Move water from Wales to London to help prevent droughts, says union branch

·2-min read
Dry grass in Primrose Hill, north London (PA Wire)
Dry grass in Primrose Hill, north London (PA Wire)

Water should be moved from Wales to London to help prevent the capital suffering droughts, a union has said.

GMB London, which represents some water workers, called on Thames Water and the Government to implement Victorian-era plans to move water from Welsh lakes to London and the south east to help combat drought.

It comes after Thames Water confirmed it would be putting in place a hosepipe ban for millions in the capital and surrounding areas from August 24.

Officials at the union said the plan was “win, win” and could be done by restoring canals in the Cotswolds and the Sapperton Canal Tunnel near Cirencester.

“Thames Water should accept the water being offered by United Utilities from Lake Vyrnwy and get it to the Thames via the restoration of the Cotswold canals and Sapperton tunnel,” said Mark Holland, the union’s regional organiser for the water industry.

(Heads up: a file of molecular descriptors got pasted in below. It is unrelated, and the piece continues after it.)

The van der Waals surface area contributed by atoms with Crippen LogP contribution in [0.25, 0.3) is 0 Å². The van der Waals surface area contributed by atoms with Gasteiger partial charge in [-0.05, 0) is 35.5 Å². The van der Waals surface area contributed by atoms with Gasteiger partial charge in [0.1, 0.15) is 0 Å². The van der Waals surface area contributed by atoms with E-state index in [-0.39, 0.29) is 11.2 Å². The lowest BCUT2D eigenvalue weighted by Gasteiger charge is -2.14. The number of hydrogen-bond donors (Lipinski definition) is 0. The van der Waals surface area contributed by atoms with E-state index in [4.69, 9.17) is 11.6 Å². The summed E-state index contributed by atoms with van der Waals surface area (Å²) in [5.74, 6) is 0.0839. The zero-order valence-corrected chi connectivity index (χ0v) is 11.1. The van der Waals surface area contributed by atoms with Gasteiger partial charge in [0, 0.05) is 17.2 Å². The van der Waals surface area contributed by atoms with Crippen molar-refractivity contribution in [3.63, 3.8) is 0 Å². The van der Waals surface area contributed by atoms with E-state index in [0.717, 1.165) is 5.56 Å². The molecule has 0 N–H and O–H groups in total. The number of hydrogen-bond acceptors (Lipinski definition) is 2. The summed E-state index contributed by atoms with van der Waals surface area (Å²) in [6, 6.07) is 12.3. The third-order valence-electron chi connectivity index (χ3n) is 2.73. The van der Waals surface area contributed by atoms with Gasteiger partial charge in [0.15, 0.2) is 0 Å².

“This plan was covered in the Thames Water 2019 draft plan for water supply for London in the 21st century but is not included in the current list of things Thames Water plan to do.

“Instead of this very workable plan, one of the things Thames Water is planning to rely on is the hope of consumers cutting daily consumption from 145 litres to 125 litres.”

The branch said it would be “common sense” and a “financially viable” approach that would have the added benefit of restoring disused canals.

It said it would also be easier than building a new reservoir at Abingdon, Oxfordshire, which was first proposed in 2006.

However, the proposal has not been endorsed by the union’s branch in Wales.

Tom Hoyles, GMB political officer, told ITV Wales: “Any proposals are currently at an exploratory phase and are not official union policy.

“GMB Wales believes discussions on this matter need far more detail as to how the infrastructure would be developed, how it would affect our workers on the ground and how the water would be paid for.

“Nothing comes for free in this world.”

Thames Water has been contacted for comment.